It is estimated that there were more than 3.1 million women living in the U.S. with a history of invasive breast cancer as of January 1, 2014, and an additional 231,840 women will be newly diagnosed with invasive breast cancer in 2015. 1,2 The median age at the time of breast cancer diagnosis is 61 years. About 20% of breast cancers occur among women aged < 50 years, and 43% occur in women aged > 65 years.
The treatment and prognosis for breast cancer depend on the stage at diagnosis, the biologic characteristics of the tumor, and the age and health of the patient. The overall 5-year relative survival rate for female patients with breast cancer has improved from 75% to 90% from 1975 to 1977 and from 2003 to 2009, respectively, largely due to improvements in treatment (ie, chemotherapy, hormone therapy, and targeted drugs) and because of earlier diagnosis resulting from the widespread use of mammography and other screening tools. 2
Estrogen Receptor-Positive Therapies
Women with breast cancer who test positive for hormone receptors are candidates for treatment with hormone therapy to reduce the likelihood of recurrence or as a core component of treatment for advanced disease. Currently available endocrine strategies for the treatment of estrogen receptor- (ER) positive breast cancer include targeting the ER with the antiestrogen drug tamoxifen. Another option is suppressing the amount of available ligand (estrogen) for the receptor either with gonadal suppression in premenopausal oophorectomy, or luteinizing hormonereleasing hormone agonists, or with the aromatase inhibitors (AIs) anastrozole, exemestane, and letrozole in postmenopausal women and by downregulating the receptor with fulvestrant. Given their proven efficacy and generally favorable adverse effect (AE) profile, these endocrine therapies are widely used in the treatment of both early-stage and recurrent and/or metastatic breast cancer.
Recent studies have offered new treatments for patients with hormone receptor-positive, human epidermal growth factor receptor 2 (HER2)-negative breast cancer. Innovative hormonal and targeted therapies for advanced disease as well as new data on adjuvant hormonal therapy for young high-risk patients are changing the available therapeutic options.
Advanced Metastatic Treatments
Treatment for metastatic hormone receptor-positive breast cancer has shifted from traditional cytotoxic chemotherapies to targeted therapeutic options. Most treatment guidelines, including the National Comprehensive Cancer Network guidelines, recommend targeted therapy with AIs or selective ER modulators rather than chemotherapy, except in the case of visceral crisis. 3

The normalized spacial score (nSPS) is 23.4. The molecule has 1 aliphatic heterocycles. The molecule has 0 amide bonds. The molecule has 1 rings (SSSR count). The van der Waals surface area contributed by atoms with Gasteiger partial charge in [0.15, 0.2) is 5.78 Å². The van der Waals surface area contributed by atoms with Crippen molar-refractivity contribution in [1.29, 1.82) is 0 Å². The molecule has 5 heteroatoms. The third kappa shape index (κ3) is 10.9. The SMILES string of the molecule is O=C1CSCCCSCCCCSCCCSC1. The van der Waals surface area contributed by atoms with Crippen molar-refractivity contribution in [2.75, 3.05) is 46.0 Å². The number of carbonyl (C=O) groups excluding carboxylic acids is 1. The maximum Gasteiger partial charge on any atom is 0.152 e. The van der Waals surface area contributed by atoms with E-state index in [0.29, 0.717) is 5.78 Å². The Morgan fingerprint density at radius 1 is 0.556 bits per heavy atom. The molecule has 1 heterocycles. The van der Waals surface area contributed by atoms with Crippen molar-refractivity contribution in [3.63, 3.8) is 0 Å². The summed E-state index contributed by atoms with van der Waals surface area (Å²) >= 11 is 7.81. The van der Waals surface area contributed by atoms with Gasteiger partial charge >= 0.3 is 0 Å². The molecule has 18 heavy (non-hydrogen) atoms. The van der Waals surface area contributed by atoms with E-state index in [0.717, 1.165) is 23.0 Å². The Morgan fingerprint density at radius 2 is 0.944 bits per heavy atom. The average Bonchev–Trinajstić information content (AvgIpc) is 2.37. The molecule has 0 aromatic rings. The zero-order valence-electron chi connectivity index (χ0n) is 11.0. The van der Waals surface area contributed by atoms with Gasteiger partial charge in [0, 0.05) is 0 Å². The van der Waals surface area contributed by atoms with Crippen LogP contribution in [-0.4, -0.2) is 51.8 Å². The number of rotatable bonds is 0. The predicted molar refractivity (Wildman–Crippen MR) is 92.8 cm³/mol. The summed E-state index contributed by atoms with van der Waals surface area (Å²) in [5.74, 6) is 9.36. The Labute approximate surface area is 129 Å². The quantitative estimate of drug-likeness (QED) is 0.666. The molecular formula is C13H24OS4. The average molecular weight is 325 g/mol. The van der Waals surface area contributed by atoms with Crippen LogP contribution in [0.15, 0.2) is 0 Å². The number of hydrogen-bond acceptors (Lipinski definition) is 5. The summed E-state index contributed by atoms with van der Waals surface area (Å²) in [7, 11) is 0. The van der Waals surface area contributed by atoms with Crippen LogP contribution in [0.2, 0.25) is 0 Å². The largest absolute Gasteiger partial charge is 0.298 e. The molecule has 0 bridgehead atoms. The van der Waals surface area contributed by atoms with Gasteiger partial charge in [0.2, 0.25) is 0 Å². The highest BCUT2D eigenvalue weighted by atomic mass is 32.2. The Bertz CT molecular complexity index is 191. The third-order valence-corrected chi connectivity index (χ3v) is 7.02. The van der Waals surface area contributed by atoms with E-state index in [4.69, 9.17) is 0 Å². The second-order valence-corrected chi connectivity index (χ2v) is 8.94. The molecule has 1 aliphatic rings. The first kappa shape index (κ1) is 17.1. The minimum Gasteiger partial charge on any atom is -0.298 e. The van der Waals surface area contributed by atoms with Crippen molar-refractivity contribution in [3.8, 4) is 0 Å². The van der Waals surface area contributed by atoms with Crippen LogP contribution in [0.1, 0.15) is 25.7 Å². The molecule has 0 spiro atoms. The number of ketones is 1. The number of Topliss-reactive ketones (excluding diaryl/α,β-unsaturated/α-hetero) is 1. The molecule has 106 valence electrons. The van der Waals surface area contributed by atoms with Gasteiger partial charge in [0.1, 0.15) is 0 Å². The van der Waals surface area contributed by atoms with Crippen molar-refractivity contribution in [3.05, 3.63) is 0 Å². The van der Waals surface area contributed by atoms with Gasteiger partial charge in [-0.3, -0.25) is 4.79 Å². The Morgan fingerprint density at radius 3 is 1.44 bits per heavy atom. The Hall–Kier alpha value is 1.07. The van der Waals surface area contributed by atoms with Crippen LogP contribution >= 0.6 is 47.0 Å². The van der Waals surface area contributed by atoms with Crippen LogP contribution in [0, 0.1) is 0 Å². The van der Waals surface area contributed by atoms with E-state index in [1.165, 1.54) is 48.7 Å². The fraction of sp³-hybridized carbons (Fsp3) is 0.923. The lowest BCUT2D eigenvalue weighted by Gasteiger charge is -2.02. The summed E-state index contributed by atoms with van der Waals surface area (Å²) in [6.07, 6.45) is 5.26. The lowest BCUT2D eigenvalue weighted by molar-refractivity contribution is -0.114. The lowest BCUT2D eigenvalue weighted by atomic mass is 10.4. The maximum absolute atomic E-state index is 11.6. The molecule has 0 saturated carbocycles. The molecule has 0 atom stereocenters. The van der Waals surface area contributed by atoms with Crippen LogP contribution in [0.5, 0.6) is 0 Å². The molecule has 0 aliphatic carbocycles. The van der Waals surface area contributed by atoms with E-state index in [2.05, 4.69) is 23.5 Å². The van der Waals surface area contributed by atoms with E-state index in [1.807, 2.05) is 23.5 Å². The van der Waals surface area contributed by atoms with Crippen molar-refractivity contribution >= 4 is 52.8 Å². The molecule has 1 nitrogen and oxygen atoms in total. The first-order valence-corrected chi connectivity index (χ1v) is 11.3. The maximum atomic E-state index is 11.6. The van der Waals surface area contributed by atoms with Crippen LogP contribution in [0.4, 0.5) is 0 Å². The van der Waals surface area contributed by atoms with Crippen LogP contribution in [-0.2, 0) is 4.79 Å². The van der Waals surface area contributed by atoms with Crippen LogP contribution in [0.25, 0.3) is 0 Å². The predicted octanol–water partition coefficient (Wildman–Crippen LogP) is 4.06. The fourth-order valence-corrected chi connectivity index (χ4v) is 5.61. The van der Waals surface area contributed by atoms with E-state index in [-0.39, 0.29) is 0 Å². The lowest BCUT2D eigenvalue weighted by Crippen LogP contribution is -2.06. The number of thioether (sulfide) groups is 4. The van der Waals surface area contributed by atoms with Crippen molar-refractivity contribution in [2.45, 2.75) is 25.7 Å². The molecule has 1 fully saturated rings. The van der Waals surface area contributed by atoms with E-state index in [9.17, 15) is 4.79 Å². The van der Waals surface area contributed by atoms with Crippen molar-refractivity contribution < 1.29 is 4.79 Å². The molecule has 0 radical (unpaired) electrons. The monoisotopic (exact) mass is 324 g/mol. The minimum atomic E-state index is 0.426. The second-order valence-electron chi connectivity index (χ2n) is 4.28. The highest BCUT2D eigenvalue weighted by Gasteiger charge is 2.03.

Until recently, there had been relatively little guidance to inform which hormonal therapy was most appropriate. Aromatase inhibitors were generally reserved for postmenopausal women, whereas tamoxifen was preferred in premenopausal women.
The FDA initially approved fulvestrant, a hormone receptor downregulator, in 2002 at a 250-mg dose, following progression on an anti-estrogen therapy, such as tamoxifen in postmenopausal women with stage IV breast cancer. The FDA approval was based on similar response rates for the already approved agent anastrozole. 4 However, pharmacokinetic findings from the phase 3 EFECT trial in 2008 prompted researchers to explore a 500-mg dose of fulvestrant. 5
The recently published FIRST study is a phase 2, randomized, open-label study comparing fulvestrant 500 mg with anastrozole 1 mg as first-line hormonal therapy for postmenopausal women with hormone receptorpositive advanced breast cancer. Fulvestrant was given 500 mg once monthly with an extra dose given on day 14 of month 1. The trial enrolled 233 patients. The median time to progression was 23.4 months for fulvestrant and 13.1 months for anastrozole. These results translate into a 34% reduction in the risk of progression. 6
These outcomes suggest that fulvestrant is as viable and perhaps even preferred first-line therapy for postmenopausal women with hormone receptor-positive, HER2-negative advanced breast cancer. The impressive results from this trial are likely, because the study used the 500-mg dose of fulvestrant, which is twice the dose used in the original trials. However, the 500-mg dose has previously been studied, and long-term outcome data suggest both safety and efficiency. The large randomized, double-blinded phase 3 CONFIRM trial, published in 2013, compared the 250-mg dose with the 500-mg dose and found that the higher dose was associated with a 19% reduction in the risk of death and a 4.1 month increase in median overall survival (OS) without any new safety concerns. 5
The FDA recently granted accelerated approval to palbociclib in combination with letrozole for the first-line therapy of advanced hormone receptor-positive, HER2-negative breast cancer in postmenopausal women. Palbociclib is an oral small-molecular inhibitor of cyclindependent kinases 4 and 6. Preclinical data suggested synergy with anti-estrogen therapies and inhibition of breast cancer cell growth.7